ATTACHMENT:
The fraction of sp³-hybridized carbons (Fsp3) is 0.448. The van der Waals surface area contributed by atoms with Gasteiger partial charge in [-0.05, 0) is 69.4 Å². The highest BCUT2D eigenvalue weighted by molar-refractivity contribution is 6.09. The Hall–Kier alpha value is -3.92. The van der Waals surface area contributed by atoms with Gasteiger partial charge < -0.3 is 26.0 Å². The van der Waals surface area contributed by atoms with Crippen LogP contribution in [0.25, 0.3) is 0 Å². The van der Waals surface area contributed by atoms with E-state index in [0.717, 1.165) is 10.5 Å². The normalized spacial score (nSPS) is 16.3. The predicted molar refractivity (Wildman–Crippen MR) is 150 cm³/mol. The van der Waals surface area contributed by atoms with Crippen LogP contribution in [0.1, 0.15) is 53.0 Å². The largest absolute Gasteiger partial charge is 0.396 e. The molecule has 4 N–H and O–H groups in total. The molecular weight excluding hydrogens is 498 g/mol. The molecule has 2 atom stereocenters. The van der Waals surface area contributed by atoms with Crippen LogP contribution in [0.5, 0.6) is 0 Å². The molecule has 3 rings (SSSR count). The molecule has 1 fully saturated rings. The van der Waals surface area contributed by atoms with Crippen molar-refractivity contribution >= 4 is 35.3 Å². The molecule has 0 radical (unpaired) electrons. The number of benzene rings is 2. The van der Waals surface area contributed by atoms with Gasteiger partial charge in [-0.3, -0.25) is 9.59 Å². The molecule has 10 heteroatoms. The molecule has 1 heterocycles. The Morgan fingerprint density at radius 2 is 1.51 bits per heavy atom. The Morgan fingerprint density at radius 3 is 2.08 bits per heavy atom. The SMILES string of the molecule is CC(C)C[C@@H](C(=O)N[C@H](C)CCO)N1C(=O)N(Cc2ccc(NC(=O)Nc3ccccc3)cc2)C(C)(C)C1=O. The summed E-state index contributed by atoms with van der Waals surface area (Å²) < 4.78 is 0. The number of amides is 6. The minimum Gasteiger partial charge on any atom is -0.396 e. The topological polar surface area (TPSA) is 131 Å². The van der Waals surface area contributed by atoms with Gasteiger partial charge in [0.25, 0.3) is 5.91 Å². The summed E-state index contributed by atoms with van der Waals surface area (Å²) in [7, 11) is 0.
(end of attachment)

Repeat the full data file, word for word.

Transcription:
The fraction of sp³-hybridized carbons (Fsp3) is 0.448. The van der Waals surface area contributed by atoms with Gasteiger partial charge in [-0.05, 0) is 69.4 Å². The highest BCUT2D eigenvalue weighted by molar-refractivity contribution is 6.09. The Hall–Kier alpha value is -3.92. The van der Waals surface area contributed by atoms with Gasteiger partial charge < -0.3 is 26.0 Å². The van der Waals surface area contributed by atoms with Crippen LogP contribution in [0.25, 0.3) is 0 Å². The van der Waals surface area contributed by atoms with E-state index in [0.717, 1.165) is 10.5 Å². The normalized spacial score (nSPS) is 16.3. The predicted molar refractivity (Wildman–Crippen MR) is 150 cm³/mol. The van der Waals surface area contributed by atoms with Crippen LogP contribution in [0.1, 0.15) is 53.0 Å². The largest absolute Gasteiger partial charge is 0.396 e. The molecule has 4 N–H and O–H groups in total. The molecular weight excluding hydrogens is 498 g/mol. The molecule has 2 atom stereocenters. The van der Waals surface area contributed by atoms with Crippen LogP contribution in [0.5, 0.6) is 0 Å². The molecule has 3 rings (SSSR count). The molecule has 1 fully saturated rings. The van der Waals surface area contributed by atoms with Crippen molar-refractivity contribution >= 4 is 35.3 Å². The molecule has 0 radical (unpaired) electrons. The number of benzene rings is 2. The van der Waals surface area contributed by atoms with Gasteiger partial charge in [-0.3, -0.25) is 9.59 Å². The molecule has 10 heteroatoms. The molecule has 1 heterocycles. The Morgan fingerprint density at radius 2 is 1.51 bits per heavy atom. The Morgan fingerprint density at radius 3 is 2.08 bits per heavy atom. The SMILES string of the molecule is CC(C)C[C@@H](C(=O)N[C@H](C)CCO)N1C(=O)N(Cc2ccc(NC(=O)Nc3ccccc3)cc2)C(C)(C)C1=O. The summed E-state index contributed by atoms with van der Waals surface area (Å²) < 4.78 is 0. The number of amides is 6. The minimum Gasteiger partial charge on any atom is -0.396 e. The topological polar surface area (TPSA) is 131 Å². The van der Waals surface area contributed by atoms with Gasteiger partial charge in [0.25, 0.3) is 5.91 Å². The summed E-state index contributed by atoms with van der Waals surface area (Å²) in [7, 11) is 0.